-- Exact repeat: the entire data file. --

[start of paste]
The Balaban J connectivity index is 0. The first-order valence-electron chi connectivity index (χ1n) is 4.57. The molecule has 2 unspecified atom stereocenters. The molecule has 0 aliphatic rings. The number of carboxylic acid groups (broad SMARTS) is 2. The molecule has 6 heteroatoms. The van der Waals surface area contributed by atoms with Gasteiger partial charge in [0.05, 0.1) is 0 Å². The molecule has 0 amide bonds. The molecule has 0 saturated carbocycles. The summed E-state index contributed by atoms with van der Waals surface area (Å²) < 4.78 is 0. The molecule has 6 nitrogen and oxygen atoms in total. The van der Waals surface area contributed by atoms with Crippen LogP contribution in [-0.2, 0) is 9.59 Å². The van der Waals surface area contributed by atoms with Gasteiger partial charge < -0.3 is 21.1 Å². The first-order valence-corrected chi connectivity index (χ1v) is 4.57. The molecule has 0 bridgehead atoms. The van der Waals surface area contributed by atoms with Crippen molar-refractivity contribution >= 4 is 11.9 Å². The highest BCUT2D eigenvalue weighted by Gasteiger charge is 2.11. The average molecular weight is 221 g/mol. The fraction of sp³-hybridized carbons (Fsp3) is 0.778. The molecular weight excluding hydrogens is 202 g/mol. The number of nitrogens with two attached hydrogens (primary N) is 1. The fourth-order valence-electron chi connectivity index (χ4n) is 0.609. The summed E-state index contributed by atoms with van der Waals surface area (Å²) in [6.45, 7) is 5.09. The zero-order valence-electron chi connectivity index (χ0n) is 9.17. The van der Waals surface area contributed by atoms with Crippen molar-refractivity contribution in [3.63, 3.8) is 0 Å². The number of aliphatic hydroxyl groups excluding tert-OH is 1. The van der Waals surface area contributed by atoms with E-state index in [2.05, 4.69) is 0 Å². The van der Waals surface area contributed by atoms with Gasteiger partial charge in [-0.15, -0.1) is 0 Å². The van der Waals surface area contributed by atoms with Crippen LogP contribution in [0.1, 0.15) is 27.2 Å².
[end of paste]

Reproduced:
The Balaban J connectivity index is 0. The first-order valence-electron chi connectivity index (χ1n) is 4.57. The molecule has 2 unspecified atom stereocenters. The molecule has 0 aliphatic rings. The number of carboxylic acid groups (broad SMARTS) is 2. The molecule has 6 heteroatoms. The van der Waals surface area contributed by atoms with Gasteiger partial charge in [0.05, 0.1) is 0 Å². The molecule has 0 amide bonds. The molecule has 0 saturated carbocycles. The summed E-state index contributed by atoms with van der Waals surface area (Å²) < 4.78 is 0. The molecule has 6 nitrogen and oxygen atoms in total. The van der Waals surface area contributed by atoms with Crippen LogP contribution in [-0.2, 0) is 9.59 Å². The van der Waals surface area contributed by atoms with Gasteiger partial charge < -0.3 is 21.1 Å². The first-order valence-corrected chi connectivity index (χ1v) is 4.57. The molecule has 0 bridgehead atoms. The van der Waals surface area contributed by atoms with Crippen molar-refractivity contribution >= 4 is 11.9 Å². The highest BCUT2D eigenvalue weighted by Gasteiger charge is 2.11. The average molecular weight is 221 g/mol. The fraction of sp³-hybridized carbons (Fsp3) is 0.778. The molecular weight excluding hydrogens is 202 g/mol. The number of nitrogens with two attached hydrogens (primary N) is 1. The fourth-order valence-electron chi connectivity index (χ4n) is 0.609. The summed E-state index contributed by atoms with van der Waals surface area (Å²) in [6.45, 7) is 5.09. The zero-order valence-electron chi connectivity index (χ0n) is 9.17. The van der Waals surface area contributed by atoms with Crippen molar-refractivity contribution in [3.63, 3.8) is 0 Å². The number of aliphatic hydroxyl groups excluding tert-OH is 1. The van der Waals surface area contributed by atoms with E-state index in [2.05, 4.69) is 0 Å². The van der Waals surface area contributed by atoms with Gasteiger partial charge in [-0.15, -0.1) is 0 Å². The van der Waals surface area contributed by atoms with Crippen LogP contribution in [0.1, 0.15) is 27.2 Å².